As we get older, rotator cuff injuries become more common, a result of the natural aging process. A similar mechanism operates in the discs separating the vertebras in your lower back. These cartilaginous structures lose water over time, becoming less flexible and more brittle as the decades roll by. In the case of the shoulder, the rotator cuff tendon is pulleyed to and fro as the arm swings forward and back and up and down. As the years pass, this constant motion may cause fraying in the rotator cuff tendon and inflammation in the muscles that comprise the rotator cuff. Eventually, partial or full thickness tears may develop in one or more of these musculotendinous units, causing pain and some loss of function. Importantly, conservative care may be all that’s needed to reduce pain and restore needed motion.
The shoulder joint is beautifully designed and a marvel of engineering. Its construction makes possible a full 360-degree arc of motion in both the sagittal and frontal planes. In other words, you can swing your arm in a complete circle from front-to-back and to-the-side-and-up-and-around. In the third, horizontal, plane, 180 degrees of motion is available. The overall combination of movements in three-dimensional space makes the shoulder joint the most freely movable joint in your body. However, as with all freedoms we enjoy in this life, there is a price. The shoulder joint’s great mobility is countered by its very limited stability.
The shoulder’s lack of stability needn’t concern us in our average day-to-day tasks. Protection to the joint is built-in by way of the rotator cuff muscles, which form a strong hood that envelops the intersection of the arm bone and shoulder blade. Falling on an outstretched arm may result in a dislocated shoulder, so we need to have some care in this regard.
If you’re a young athlete and have suffered a rotator cuff tear, surgery may be an appropriate option.1 But for the vast majority of people, especially for those over age 40, most rotator cuff injuries are chronic rather than acute and can be treated with rest and rehabilitative exercise. Again, if you’re a 60-year-old skier who has torn his or her rotator cuff in a downhill accident, surgery could be indicated. For the rest of us, rehabilitative exercise is the key.2,3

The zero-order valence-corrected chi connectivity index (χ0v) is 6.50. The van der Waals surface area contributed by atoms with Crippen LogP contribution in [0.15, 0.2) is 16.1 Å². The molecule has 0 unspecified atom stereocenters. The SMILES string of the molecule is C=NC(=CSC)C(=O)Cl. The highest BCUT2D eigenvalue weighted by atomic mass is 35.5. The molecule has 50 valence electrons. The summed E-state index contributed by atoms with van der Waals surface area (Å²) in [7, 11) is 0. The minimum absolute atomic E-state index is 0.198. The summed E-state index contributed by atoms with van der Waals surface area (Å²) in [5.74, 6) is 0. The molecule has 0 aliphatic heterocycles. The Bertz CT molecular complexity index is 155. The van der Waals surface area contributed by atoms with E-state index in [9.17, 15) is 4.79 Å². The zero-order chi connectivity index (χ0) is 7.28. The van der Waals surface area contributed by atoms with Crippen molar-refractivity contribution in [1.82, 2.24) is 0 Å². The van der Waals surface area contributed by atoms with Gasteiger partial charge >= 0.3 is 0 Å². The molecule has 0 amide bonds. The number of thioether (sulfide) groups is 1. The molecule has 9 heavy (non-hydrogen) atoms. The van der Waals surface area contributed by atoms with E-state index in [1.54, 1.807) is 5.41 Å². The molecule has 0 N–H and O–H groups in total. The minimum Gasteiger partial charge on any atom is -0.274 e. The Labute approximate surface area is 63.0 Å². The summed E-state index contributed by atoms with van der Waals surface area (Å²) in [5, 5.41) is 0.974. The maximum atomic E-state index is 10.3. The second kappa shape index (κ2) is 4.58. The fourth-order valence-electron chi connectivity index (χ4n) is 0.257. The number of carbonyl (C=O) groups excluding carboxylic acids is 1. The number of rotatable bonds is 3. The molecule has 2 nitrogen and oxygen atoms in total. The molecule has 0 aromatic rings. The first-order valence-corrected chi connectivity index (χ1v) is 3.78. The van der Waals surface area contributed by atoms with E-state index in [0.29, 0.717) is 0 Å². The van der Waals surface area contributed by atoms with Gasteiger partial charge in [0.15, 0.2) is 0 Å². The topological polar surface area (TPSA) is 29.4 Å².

Four or five primary strength training exercises are involved in shoulder or rotator cuff rehabilitation. The three basic shoulder exercises are (1) seated overhead press, which trains all the shoulder girdle muscles simultaneously; (2) standing side [lateral] raise; and (3) seated or standing bent-over raise. The lateral raise specifically trains the middle deltoid muscle and the bent-over raise specifically trains the posterior deltoid muscle. Specific rotator cuff strength training exercises include internal rotation and external rotation on a flat bench using very light dumbbells. More painful injuries with greater loss of mobility may require (1) Codman pendulum exercises and (2) finger-walking (up a wall) to the front and to the side.
The goals of rotator cuff rehabilitation, as for any mechanical injury, include decreased inflammation, decreased pain, return to more full active range of motion, return to more full muscular strength, and restoration of function.
1. Plate JF, et al: Rotator cuff injuries in professional and recreational athletes. J Surg Orthop Adv 22(2):134-142, 2013
2. Escalmilla RF, et al: Optimal management of shoulder impingement syndrome. Open Access J Sports Med 5:13-24, 2014
3. McMahon PJ, et al: What Is the Prevalence of Senior-athlete Rotator Cuff Injuries and Are They Associated With Pain and Dysfunction? Clin Orthop Relat Res 2014 Mar 12. [Epub ahead of print]